Today, in Seoul’s Chungdam Dong district, the new House of Dior boutique is opening its doors. We turn the spotlight on this striking building, designed by architect Christian de Portzamparc, and inspired by the House’s haute couture.
As architecture goes it’s unique of its genre, looking akin for all the world to a monumental dress. Its immaculate facade, all curves and counter-curves, resembles immense lengths of fabric, finely stitched together, erupting from a metal cane framework, like a Dior gift begging to be opened. The material used to make this unique form goes as far as replicating a woven aspect. It’s a veritable work of haute couture, with all that same exigency, and drawing its inspiration from the works of the House’s petites mains.
In conceiving this store, which opens its doors today in the center of Seoul, Christian de Portzamparc immersed himself in the world of Dior’s Parisian couture ateliers at 30 Avenue Montaigne. There, the busy petites mains manipulate the fabrics, solving technical quandaries, sewing and working on the toile that will give dresses and suits their signature volumes. “I thought about the movement of the fabrics, the weaving effects, and I created a facade that would explore these elements,” the architect explains. “This white softness is like the couturier’s toile when he’s at work. It has a sense of movement that plays with light. This sculptural suppleness was my starting point.” The House archives also inspired the building’s final form: the movement of those immense architectural sails is strongly reminiscent of the dresses Cyclone and Cocotte, designed by Christian Dior in 1948. With the House of Dior building , his two great passions, for haute couture and architecture, come together in a unique creation.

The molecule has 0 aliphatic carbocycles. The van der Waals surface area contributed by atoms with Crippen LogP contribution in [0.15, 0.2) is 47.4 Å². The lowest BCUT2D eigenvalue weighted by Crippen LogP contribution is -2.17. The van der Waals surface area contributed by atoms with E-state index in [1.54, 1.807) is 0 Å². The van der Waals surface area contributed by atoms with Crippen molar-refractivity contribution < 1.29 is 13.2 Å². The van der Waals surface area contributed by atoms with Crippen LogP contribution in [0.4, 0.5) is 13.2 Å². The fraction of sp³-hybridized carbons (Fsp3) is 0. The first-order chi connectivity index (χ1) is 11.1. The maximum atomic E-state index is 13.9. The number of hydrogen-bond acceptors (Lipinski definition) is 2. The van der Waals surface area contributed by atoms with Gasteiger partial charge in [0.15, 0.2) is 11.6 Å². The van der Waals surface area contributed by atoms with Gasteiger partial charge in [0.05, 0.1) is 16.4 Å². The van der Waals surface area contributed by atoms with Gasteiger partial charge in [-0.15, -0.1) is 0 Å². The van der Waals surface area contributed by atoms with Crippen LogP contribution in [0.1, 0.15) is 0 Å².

Project name: House of Dior
Location: 464 Apgujeong-ro, Gangnam-gu, Seoul, Korea
Coordinates: 37.524857, 127.046786
Type: Shop / Store / Showroom
Program: Flagship Store, Gallery and Café
- Glass Fibre Reinforced Plastic (GFRP) façade – composed of self-standing 11 panels of 6m x 20m
- Anodized aluminum panel claddings
Building Area: 4,408.57 sqm
Construction Period: June 2013 – June 2015
Completion Year: June 2015
Client / Owner / Developer: Christian Dior SE
Architects: Christian de Portzamparc – – 1 Rue de l’Aude 75014 Paris, France
Local Architect / Project Manager: DPJ & Partners, Architecture
GFRP Façade Development: DPJ & Partners, Architecture Design Base
Structural Engineer: CS Structural Engineering
GFRP Façade Quality Control: Bureau Veritas
Lighting Designer: L’Observatoire International
Main Contractor: Kolon Global Corporation
GFRP Façade Sub-contractor: Design Base
Metal Façade & Curtain Wall Sub-contractor: Iljin Unisco
Text Description: © Courtesy of Christian de Portzamparc, Dior
Images: © Christian de Portzamparc, Dior, Kyungsub Shin, Nicolas Borel